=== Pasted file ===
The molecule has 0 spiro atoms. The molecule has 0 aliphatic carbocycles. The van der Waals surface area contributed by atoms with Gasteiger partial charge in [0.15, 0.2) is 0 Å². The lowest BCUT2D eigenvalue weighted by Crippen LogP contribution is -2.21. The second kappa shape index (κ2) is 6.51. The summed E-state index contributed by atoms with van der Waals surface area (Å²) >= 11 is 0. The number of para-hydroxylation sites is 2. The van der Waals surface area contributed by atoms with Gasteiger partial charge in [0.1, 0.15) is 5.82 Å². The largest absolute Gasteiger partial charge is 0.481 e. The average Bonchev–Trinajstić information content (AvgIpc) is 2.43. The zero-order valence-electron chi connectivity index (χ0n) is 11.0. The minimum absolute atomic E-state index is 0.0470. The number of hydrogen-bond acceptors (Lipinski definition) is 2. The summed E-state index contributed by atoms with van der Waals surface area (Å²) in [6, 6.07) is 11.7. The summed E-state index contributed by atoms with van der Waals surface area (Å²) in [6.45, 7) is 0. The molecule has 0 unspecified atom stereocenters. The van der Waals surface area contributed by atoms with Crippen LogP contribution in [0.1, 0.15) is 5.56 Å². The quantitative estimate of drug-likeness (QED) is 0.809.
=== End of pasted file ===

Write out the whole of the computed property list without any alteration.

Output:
The molecule has 0 spiro atoms. The molecule has 0 aliphatic carbocycles. The van der Waals surface area contributed by atoms with Gasteiger partial charge in [0.15, 0.2) is 0 Å². The lowest BCUT2D eigenvalue weighted by Crippen LogP contribution is -2.21. The second kappa shape index (κ2) is 6.51. The summed E-state index contributed by atoms with van der Waals surface area (Å²) >= 11 is 0. The number of para-hydroxylation sites is 2. The van der Waals surface area contributed by atoms with Gasteiger partial charge in [0.1, 0.15) is 5.82 Å². The largest absolute Gasteiger partial charge is 0.481 e. The average Bonchev–Trinajstić information content (AvgIpc) is 2.43. The zero-order valence-electron chi connectivity index (χ0n) is 11.0. The minimum absolute atomic E-state index is 0.0470. The number of hydrogen-bond acceptors (Lipinski definition) is 2. The summed E-state index contributed by atoms with van der Waals surface area (Å²) in [6, 6.07) is 11.7. The summed E-state index contributed by atoms with van der Waals surface area (Å²) in [6.45, 7) is 0. The molecule has 0 unspecified atom stereocenters. The van der Waals surface area contributed by atoms with Crippen LogP contribution in [0.1, 0.15) is 5.56 Å². The quantitative estimate of drug-likeness (QED) is 0.809.